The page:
A teacher who identified himself as Emmanuel Vuafotor lives in the Nyakuikope community and has been teaching there for the past four years. For him, even though the community is blessed with both primary and JHS, there are not enough teachers to teach the over 300 pupils.
According to him, teachers posted to the communities do not show up and those that reported do not also stay beyond a term, noting that he, together with other three teachers, two of them being GES trained teachers, and two community assistant teachers, handle the primary school.
Vuafotor lamented how he struggles to handle Class Four and Six, while his colleagues also teach the other classes, as well as the JHS, which has no teacher.
He told The Republic, the people on the islands need help, not trauma, for his four years being with the people, he felt their abject poverty and known their plight,tradition and way of living.
One of the parents of the detained children (name withheld) said, the action of the NGO by taking away his biological child from him is the highest injustice ever, stating, “I cannot sleep since my son was taken away.”
In his view, “every child has to be brought up by his or her parents in a particular way in line with their tradition and sources of survival,” and he sees nothing wrong with children helping their parents.
When the Member of Parliament (MP), Ms Betty Krosbi Mensah, was contacted for her comments, she said the people in the over 200 island communities do not have any alternative, and they have been there for ages and current adults all grew up in the same communities through same way.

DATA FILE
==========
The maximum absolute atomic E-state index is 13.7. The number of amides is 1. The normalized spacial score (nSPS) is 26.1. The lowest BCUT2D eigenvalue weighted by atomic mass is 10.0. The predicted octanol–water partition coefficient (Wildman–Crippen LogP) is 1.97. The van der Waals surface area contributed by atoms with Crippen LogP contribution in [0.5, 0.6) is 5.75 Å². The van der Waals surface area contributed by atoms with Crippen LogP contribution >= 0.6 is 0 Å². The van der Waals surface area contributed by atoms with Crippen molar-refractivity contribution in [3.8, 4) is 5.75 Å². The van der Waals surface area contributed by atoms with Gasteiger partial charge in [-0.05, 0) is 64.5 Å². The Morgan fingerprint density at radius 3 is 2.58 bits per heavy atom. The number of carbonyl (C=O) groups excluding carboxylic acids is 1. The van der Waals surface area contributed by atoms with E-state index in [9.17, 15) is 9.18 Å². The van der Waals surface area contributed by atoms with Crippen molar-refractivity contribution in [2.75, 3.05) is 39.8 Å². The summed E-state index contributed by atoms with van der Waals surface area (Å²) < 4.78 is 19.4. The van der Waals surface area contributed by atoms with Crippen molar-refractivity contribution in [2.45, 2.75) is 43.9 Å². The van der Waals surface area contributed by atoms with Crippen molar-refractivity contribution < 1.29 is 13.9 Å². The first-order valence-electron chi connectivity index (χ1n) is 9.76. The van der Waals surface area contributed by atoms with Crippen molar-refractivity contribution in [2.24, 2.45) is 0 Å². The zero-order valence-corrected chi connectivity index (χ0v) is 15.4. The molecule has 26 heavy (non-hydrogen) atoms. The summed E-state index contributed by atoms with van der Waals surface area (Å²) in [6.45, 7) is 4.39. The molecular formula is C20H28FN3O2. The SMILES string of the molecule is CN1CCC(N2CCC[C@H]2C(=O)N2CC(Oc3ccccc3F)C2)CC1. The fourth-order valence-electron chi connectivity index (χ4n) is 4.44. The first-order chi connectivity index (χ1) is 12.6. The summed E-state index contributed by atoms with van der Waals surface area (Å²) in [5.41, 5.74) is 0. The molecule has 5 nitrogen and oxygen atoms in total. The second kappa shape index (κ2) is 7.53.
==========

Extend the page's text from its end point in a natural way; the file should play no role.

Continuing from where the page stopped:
According to her, more often than not the residents appeal for government to come to their aid and put up good structures to provide quality education in their communities.
She said, what should be of concern was for the NGOs to rather be interested in helping the communities to get schools and teachers and taking away their children whom they suffered to nurture, without any form of consultation and investigations.
Additionally, the people, she stated, need security protection, as some Fulani herdsmen often attack and kill some of their community members, rape women and maltreat children in farmlands while grazing their cattle.
The menace of the Fulani, the MP said, is becoming rampant in the island communities, and parents can no longer leave their children home and go to farm without being harm by the herdsmen or experience snakebite.
She holds the view that, “it is a matter of survival in the midst of abject poverty and total neglect, with no access to water, education, health and markets.”
She said, any NGO interested in the welfare of the people on the islands should approach the opinion leaders, the chiefs, assembly members, as well as herself, being their representative in parliament, on every development issue.